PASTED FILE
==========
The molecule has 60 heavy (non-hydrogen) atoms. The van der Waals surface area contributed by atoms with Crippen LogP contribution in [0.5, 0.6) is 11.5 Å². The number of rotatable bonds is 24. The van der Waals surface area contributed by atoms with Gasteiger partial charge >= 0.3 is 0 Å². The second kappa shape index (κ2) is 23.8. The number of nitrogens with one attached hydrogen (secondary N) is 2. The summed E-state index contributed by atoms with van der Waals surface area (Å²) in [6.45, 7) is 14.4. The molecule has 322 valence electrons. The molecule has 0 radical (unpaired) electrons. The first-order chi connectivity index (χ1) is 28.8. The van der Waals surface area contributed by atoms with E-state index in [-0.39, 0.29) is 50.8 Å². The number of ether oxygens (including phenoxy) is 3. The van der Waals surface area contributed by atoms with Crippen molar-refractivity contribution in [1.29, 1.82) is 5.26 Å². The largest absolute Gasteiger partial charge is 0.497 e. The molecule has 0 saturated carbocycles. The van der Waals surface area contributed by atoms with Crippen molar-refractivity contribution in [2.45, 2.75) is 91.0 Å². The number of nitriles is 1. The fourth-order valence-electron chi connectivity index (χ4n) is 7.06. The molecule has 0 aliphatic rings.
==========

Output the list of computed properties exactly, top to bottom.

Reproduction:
The molecule has 60 heavy (non-hydrogen) atoms. The van der Waals surface area contributed by atoms with Crippen LogP contribution in [0.5, 0.6) is 11.5 Å². The number of rotatable bonds is 24. The van der Waals surface area contributed by atoms with Gasteiger partial charge >= 0.3 is 0 Å². The second kappa shape index (κ2) is 23.8. The number of nitrogens with one attached hydrogen (secondary N) is 2. The summed E-state index contributed by atoms with van der Waals surface area (Å²) in [6.45, 7) is 14.4. The molecule has 322 valence electrons. The molecule has 0 radical (unpaired) electrons. The first-order chi connectivity index (χ1) is 28.8. The van der Waals surface area contributed by atoms with E-state index in [-0.39, 0.29) is 50.8 Å². The number of ether oxygens (including phenoxy) is 3. The van der Waals surface area contributed by atoms with Crippen molar-refractivity contribution in [1.29, 1.82) is 5.26 Å². The largest absolute Gasteiger partial charge is 0.497 e. The molecule has 0 saturated carbocycles. The van der Waals surface area contributed by atoms with Crippen molar-refractivity contribution in [2.45, 2.75) is 91.0 Å². The number of nitriles is 1. The fourth-order valence-electron chi connectivity index (χ4n) is 7.06. The molecule has 0 aliphatic rings.